Werner S, Grose R (2003) Regulation of wound healing by growth factors and cytokines. Physiol Rev 83:835–870
Singer AJ, Clark RA (1999) Cutaneous wound healing. N Engl J Med 341:738–746
Jackson WM, Nesti LJ, Tuan RS (2012) Concise review: clinical translation of wound healing therapies based on mesenchymal stem cells. Stem Cells Transl Med 1:44–50
Maxson S, Lopez EA, Yoo D, Danilkovitch-Miagkova A, Leroux MA (2012) Concise review: role of mesenchymal stem cells in wound repair. Stem Cells Transl Med 1:142–149
Gurtner GC, Callaghan MJ, Longaker MT (2007) Progress and potential for regenerative medicine. Annu Rev Med 58:299–312
Stappenbeck TS, Miyoshi H (2009) The role of stromal stem cells in tissue regeneration and wound repair. Science 324:1666–1669
Phinney DG, Prockop DJ (2007) Concise review: mesenchymal stem/multipotent stromal cells: the state of transdifferentiation and modes of tissue repair–current views. Stem Cells 25:2896–2902
Zahorec P, Koller J, Danisovic L, Bohac M (2014) Mesenchymal stem cells for chronic wounds therapy. Cell Tissue Bank (Epub ahead of print) (PubMed PMID: 24651970)
Zou JP, Huang S, Peng Y, Liu HW, Cheng B, Fu XB et al (2012) Mesenchymal stem cells/multipotent mesenchymal stromal cells (MSCs): potential role in healing cutaneous chronic wounds. Int J Low Extrem Wounds 11:244–253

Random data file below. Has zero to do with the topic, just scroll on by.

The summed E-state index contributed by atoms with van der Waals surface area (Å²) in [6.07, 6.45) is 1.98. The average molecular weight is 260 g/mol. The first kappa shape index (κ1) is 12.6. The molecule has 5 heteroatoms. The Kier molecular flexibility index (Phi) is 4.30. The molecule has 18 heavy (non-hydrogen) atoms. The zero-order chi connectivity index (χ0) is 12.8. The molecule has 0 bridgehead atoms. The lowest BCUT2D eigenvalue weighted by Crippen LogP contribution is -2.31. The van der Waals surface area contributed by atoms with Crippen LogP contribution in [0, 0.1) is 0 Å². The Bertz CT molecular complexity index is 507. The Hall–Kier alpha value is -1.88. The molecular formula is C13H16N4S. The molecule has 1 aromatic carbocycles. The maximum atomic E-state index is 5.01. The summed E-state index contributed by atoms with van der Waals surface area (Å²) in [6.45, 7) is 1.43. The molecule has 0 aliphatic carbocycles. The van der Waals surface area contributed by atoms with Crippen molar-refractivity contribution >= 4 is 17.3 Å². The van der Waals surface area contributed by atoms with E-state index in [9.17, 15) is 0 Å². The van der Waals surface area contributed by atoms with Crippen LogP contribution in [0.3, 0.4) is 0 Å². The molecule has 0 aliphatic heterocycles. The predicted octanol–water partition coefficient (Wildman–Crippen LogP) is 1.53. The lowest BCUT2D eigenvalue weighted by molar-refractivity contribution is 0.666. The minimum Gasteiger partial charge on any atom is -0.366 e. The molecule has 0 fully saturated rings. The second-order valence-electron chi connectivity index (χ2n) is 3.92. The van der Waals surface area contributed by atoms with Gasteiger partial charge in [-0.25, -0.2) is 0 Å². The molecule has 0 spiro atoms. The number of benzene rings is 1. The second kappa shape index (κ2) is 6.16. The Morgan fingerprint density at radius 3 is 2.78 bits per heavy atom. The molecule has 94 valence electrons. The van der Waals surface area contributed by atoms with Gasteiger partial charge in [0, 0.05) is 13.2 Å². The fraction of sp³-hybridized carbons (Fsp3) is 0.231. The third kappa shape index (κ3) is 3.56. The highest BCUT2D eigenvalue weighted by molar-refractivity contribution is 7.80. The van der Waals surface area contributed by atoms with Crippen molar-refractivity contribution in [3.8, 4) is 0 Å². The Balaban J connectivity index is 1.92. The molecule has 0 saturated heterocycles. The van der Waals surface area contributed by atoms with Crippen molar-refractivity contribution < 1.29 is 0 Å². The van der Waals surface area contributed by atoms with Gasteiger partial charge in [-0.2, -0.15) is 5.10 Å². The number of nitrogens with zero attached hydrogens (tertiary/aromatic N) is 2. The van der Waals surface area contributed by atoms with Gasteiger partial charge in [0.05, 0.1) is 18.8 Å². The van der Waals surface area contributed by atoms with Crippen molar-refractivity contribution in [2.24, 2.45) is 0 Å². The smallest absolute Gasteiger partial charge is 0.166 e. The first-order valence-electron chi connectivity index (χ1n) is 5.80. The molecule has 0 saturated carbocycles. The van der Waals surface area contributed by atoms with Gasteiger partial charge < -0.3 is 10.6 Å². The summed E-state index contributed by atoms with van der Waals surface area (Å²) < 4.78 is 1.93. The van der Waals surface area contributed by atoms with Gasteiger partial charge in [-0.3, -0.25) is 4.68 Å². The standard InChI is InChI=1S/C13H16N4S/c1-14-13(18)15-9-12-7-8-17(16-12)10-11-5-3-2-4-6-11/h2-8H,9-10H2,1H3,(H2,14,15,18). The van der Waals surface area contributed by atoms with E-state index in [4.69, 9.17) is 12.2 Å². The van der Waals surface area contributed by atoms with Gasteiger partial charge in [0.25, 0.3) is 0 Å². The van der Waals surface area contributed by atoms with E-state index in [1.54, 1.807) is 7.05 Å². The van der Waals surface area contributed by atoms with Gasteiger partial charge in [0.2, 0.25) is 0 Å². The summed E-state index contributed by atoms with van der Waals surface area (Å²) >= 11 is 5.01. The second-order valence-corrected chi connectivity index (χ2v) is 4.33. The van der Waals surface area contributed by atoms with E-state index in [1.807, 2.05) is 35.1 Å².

Ennis WJ, Sui A, Bartholomew A (2013) Stem cells and healing: impact on inflammation. Adv Wound Care (New Rochelle) 2:369–378
Nuschke A (2014) Activity of mesenchymal stem cells in therapies for chronic skin wound healing. Organogenesis 10:29–37
Kramer J, Dazzi F, Dominici M, Schlenke P, Wagner W (2012) Clinical perspectives of mesenchymal stem cells. Stem Cells Int 2012:684827
Bourin P, Bunnell BA, Casteilla L, Dominici M, Katz AJ, March KL et al (2013) 2013 Stromal cells from the adipose tissue-derived stromal vascular fraction and culture expanded adipose tissue-derived stromal/stem cells: a joint statement of the International Federation for Adipose Therapeutics and Science (IFATS) and the International Society for Cellular Therapy (ISCT). Cytotherapy 15:641–648
Strioga M, Viswanathan S, Darinskas A, Slaby O, Michalek J (2012) Same or not the same? Comparison of adipose tissue-derived versus bone marrow-derived mesenchymal stem and stromal cells. Stem Cells Dev 21:2724–2752
Horwitz EM, Prockop DJ, Fitzpatrick LA, Koo WW, Gordon PL, Neel M et al (1999) Transplantability and therapeutic effects of bone marrow-derived mesenchymal cells in children with osteogenesis imperfecta. Nat Med 5:309–313
Arneja JS, Gosain AK (2009) Giant congenital melanocytic nevi. Plast Reconstr Surg 124:1e–13e
Liem PH, Morimoto N, Ito R, Kawai K, Suzuki S (2013) Autologous skin reconstruction by combining epidermis and acellular dermal matrix tissue derived from the skin of giant congenital melanocytic nevi. J Artif Organs 16:332–342
Sheridan RL, Greenhalgh D (2014) Special problems in burns. Surg Clin North Am 94:781–791
Brown M, Coffee T, Adenuga P, Yowler CJ (2014) Outcomes of outpatient management of pediatric burns. J Burn Care Res. 35:388–394